First Aid, Prevention Is Better Than Cure

Phyllis Nickel takes a turn on the jib sheet during a sunny summer afternoon off the east coast of Newfoundland, Canada.
Even on a gentle sailing day like this, the loads on a offshore sailboat are substantial and deserve respect.

While updating our first aid skills we have been lucky enough to spend time with two doctors who both sail and, in addition, have a lot of emergency room trauma experience. They confirmed one of the items Blair, our wilderness first aid instructor, taught us, which is that there are at least three things you really don’t want to do to yourself in a remote location:

  • Break your femur because it is likely you will bleed to death.
  • Get a bad head injury because it is likely that your brain will swell and you will die.
  • Have a cardiac arrest because, contrary to what the TV and movies would have you believe, CPR with or without the presence of a defibrillator, very rarely works.

And here’s the really disturbing thing. Even if you have the best orthopaedic, or brain or heart surgeon in the world aboard, it will make very little difference to whether or not you survive the above injuries because without a fully equipped hospital there is not a lot that even the best professionals can do for you, never mind an amateur with a bit of first aid training.

Comes as kind of a jolt doesn’t it? Particularly since we have all been conditioned to think that if we just have a lot of expensive drugs, a great first aid kit and some really good first aid training we will be safe.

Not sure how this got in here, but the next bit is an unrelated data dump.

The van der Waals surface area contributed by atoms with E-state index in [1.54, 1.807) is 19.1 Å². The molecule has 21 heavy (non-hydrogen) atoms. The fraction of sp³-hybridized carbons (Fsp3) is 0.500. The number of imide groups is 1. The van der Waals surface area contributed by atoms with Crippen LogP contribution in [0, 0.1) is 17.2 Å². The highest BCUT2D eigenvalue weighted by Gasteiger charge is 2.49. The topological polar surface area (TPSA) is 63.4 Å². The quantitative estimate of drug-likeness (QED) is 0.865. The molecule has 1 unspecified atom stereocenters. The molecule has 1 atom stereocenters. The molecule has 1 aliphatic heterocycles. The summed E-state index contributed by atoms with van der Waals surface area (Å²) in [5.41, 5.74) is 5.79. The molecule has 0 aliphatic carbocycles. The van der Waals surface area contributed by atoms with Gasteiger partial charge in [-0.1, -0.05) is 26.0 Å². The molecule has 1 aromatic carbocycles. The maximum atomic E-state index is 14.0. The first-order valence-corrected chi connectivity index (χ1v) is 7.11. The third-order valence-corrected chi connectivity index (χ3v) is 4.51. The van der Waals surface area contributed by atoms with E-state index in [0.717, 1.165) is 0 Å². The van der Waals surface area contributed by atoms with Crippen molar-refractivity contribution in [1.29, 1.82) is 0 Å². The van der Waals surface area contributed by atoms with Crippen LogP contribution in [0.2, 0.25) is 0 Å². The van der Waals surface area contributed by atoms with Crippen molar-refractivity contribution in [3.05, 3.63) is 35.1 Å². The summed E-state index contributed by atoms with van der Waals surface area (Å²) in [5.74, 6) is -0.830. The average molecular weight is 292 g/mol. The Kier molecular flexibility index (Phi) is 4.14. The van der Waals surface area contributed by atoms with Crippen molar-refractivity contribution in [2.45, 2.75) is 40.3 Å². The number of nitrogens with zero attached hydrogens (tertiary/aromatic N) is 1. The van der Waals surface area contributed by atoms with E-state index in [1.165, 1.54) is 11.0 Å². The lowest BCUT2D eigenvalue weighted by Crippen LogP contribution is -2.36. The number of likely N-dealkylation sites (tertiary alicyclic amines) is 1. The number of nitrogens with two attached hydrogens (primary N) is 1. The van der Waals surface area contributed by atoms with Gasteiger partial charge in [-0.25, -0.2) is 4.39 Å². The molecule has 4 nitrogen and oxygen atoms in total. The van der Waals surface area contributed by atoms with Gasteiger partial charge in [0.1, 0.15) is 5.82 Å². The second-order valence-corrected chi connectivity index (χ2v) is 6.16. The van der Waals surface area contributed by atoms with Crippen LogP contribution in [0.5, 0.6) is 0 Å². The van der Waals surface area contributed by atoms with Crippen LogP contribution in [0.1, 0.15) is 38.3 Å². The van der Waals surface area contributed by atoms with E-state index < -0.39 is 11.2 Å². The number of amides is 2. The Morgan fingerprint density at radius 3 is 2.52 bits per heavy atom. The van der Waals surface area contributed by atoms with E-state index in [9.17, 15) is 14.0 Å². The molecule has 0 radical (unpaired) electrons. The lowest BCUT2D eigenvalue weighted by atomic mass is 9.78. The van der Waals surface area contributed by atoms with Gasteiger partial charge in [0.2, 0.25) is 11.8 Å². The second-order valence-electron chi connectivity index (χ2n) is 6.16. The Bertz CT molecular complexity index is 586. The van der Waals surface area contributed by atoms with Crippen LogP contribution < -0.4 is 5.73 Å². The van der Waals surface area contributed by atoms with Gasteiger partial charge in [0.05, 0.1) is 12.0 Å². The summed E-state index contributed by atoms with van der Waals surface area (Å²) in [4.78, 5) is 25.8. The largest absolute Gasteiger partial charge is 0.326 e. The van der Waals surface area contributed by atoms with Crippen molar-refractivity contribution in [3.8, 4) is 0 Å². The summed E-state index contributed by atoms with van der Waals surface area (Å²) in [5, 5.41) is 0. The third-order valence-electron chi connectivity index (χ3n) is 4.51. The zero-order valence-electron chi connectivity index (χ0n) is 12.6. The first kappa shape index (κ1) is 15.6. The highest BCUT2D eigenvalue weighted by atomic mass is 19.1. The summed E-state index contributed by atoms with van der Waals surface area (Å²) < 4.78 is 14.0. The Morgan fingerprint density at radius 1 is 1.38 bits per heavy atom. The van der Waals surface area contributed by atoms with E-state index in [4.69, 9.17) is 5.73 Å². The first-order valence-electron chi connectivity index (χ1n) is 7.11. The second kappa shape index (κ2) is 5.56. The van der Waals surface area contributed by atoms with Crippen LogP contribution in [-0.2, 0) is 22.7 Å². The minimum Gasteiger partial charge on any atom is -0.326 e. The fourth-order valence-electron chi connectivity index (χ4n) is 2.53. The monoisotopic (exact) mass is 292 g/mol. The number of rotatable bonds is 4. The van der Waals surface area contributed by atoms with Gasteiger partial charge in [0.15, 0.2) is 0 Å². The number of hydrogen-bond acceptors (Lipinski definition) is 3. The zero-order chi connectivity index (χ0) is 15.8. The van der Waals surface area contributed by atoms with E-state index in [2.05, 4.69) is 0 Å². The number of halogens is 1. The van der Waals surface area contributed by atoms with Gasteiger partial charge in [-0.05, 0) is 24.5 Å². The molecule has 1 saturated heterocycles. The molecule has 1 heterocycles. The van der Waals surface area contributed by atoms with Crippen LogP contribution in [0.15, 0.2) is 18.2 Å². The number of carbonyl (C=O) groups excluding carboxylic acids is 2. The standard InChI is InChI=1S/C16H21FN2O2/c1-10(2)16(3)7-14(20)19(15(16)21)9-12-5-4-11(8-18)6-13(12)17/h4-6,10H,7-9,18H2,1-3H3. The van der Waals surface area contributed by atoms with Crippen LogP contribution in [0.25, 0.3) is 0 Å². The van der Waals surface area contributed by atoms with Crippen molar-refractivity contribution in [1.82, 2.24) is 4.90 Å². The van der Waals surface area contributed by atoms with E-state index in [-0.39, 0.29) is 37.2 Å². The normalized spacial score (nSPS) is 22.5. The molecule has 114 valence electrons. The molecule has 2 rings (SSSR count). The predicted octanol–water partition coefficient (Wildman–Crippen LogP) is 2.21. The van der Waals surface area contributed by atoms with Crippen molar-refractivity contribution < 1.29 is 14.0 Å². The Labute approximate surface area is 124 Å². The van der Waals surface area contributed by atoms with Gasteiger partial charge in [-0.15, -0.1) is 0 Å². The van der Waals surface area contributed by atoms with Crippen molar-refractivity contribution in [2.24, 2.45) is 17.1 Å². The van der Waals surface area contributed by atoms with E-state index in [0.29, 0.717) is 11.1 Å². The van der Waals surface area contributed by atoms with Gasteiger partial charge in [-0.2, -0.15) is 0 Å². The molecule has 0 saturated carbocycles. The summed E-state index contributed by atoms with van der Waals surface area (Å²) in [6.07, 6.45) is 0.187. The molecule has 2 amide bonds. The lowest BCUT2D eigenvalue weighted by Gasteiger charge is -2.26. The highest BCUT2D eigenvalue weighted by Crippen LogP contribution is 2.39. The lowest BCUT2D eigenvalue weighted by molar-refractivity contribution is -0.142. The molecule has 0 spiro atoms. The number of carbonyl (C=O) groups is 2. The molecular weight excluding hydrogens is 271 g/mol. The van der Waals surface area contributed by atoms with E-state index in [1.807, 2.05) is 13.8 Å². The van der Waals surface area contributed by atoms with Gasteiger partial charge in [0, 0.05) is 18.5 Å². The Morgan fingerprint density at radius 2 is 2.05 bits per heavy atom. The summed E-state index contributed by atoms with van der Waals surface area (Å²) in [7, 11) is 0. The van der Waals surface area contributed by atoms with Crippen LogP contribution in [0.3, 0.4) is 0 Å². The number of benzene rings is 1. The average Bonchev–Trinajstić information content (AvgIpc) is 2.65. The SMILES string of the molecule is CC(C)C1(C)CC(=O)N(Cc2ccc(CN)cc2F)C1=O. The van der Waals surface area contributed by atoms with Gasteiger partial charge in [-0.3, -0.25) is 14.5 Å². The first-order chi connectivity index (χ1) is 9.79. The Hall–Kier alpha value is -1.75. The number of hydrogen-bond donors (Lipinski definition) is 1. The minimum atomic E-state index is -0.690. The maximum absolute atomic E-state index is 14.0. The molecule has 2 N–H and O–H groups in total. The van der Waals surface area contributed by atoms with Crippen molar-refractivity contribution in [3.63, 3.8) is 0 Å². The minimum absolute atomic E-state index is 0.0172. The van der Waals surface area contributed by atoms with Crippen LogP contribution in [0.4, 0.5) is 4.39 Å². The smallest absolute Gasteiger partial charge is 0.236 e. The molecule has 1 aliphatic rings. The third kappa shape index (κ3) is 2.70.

So I’m thinking that the most important piece of medical gear on Morgan’s Cloud is the boom preventer—way more important than the $450 worth of prescription drugs I just picked up from the pharmacy.

By the same lights, our most important medical training is to always rig said preventer when the wind is aft of the beam and to always be looking out for, avoiding and maintaining things that could break and injure us.

In other words, good seamanship trumps first aid training and equipment every time. Of course good seamanship won’t help you not have a fatal heart attack, but two out of three ain’t bad.

Understand that I’m not advocating not having a good first aid kit and appropriate training, just that those things are not the primary way you will keep you and yours safe when offshore.

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John was born and brought up in Bermuda and started sailing as a child, racing locally and offshore before turning to cruising. He has sailed over 100,000 miles, most of it on his McCurdy & Rhodes 56, Morgan's Cloud, including eight ocean races to Bermuda, culminating in winning his class twice in the Newport Bermuda Race. He has skippered a series of voyages in the North Atlantic, the majority of which have been to the high latitudes. John has been helping others go voyaging by sharing his experience for twenty years, first in yachting magazines and, for the last 18 years, as co-editor/publisher of AAC.

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